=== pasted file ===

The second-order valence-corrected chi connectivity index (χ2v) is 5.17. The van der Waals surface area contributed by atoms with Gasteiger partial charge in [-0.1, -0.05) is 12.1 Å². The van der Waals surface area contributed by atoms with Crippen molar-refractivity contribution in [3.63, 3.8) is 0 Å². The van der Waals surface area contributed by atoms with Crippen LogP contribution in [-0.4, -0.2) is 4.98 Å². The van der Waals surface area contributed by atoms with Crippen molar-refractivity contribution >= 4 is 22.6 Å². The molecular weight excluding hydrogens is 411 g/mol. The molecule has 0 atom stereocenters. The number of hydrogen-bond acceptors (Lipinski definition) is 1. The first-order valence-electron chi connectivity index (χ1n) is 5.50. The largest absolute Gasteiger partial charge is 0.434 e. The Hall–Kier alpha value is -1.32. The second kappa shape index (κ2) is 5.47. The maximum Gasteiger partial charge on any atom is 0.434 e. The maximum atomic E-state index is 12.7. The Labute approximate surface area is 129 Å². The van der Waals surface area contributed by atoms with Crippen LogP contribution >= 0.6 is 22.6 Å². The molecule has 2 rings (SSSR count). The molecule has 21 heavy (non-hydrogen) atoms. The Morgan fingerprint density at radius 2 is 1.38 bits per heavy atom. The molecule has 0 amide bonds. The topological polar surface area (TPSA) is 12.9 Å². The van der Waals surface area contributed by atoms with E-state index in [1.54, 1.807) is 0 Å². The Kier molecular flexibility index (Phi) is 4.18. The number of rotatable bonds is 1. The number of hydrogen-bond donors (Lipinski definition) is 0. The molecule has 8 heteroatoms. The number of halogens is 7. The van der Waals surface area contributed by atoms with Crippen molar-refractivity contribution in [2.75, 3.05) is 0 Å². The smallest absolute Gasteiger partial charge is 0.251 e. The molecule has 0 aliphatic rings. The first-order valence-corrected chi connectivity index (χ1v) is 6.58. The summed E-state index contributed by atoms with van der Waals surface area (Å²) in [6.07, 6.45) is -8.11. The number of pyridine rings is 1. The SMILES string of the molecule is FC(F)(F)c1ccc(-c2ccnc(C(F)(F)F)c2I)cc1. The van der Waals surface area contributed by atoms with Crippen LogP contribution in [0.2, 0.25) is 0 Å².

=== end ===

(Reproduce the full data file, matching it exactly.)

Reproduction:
The second-order valence-corrected chi connectivity index (χ2v) is 5.17. The van der Waals surface area contributed by atoms with Gasteiger partial charge in [-0.1, -0.05) is 12.1 Å². The van der Waals surface area contributed by atoms with Crippen molar-refractivity contribution in [3.63, 3.8) is 0 Å². The van der Waals surface area contributed by atoms with Crippen LogP contribution in [-0.4, -0.2) is 4.98 Å². The van der Waals surface area contributed by atoms with Crippen molar-refractivity contribution >= 4 is 22.6 Å². The molecular weight excluding hydrogens is 411 g/mol. The molecule has 0 atom stereocenters. The number of hydrogen-bond acceptors (Lipinski definition) is 1. The first-order valence-electron chi connectivity index (χ1n) is 5.50. The largest absolute Gasteiger partial charge is 0.434 e. The Hall–Kier alpha value is -1.32. The second kappa shape index (κ2) is 5.47. The maximum Gasteiger partial charge on any atom is 0.434 e. The maximum atomic E-state index is 12.7. The Labute approximate surface area is 129 Å². The van der Waals surface area contributed by atoms with Crippen LogP contribution >= 0.6 is 22.6 Å². The molecule has 2 rings (SSSR count). The molecule has 21 heavy (non-hydrogen) atoms. The Morgan fingerprint density at radius 2 is 1.38 bits per heavy atom. The molecule has 0 amide bonds. The topological polar surface area (TPSA) is 12.9 Å². The van der Waals surface area contributed by atoms with E-state index in [1.54, 1.807) is 0 Å². The Kier molecular flexibility index (Phi) is 4.18. The number of rotatable bonds is 1. The number of hydrogen-bond donors (Lipinski definition) is 0. The molecule has 8 heteroatoms. The number of halogens is 7. The van der Waals surface area contributed by atoms with Crippen molar-refractivity contribution in [2.75, 3.05) is 0 Å². The smallest absolute Gasteiger partial charge is 0.251 e. The molecule has 0 aliphatic rings. The first-order valence-corrected chi connectivity index (χ1v) is 6.58. The summed E-state index contributed by atoms with van der Waals surface area (Å²) in [6.07, 6.45) is -8.11. The number of pyridine rings is 1. The SMILES string of the molecule is FC(F)(F)c1ccc(-c2ccnc(C(F)(F)F)c2I)cc1. The van der Waals surface area contributed by atoms with Crippen LogP contribution in [0.2, 0.25) is 0 Å².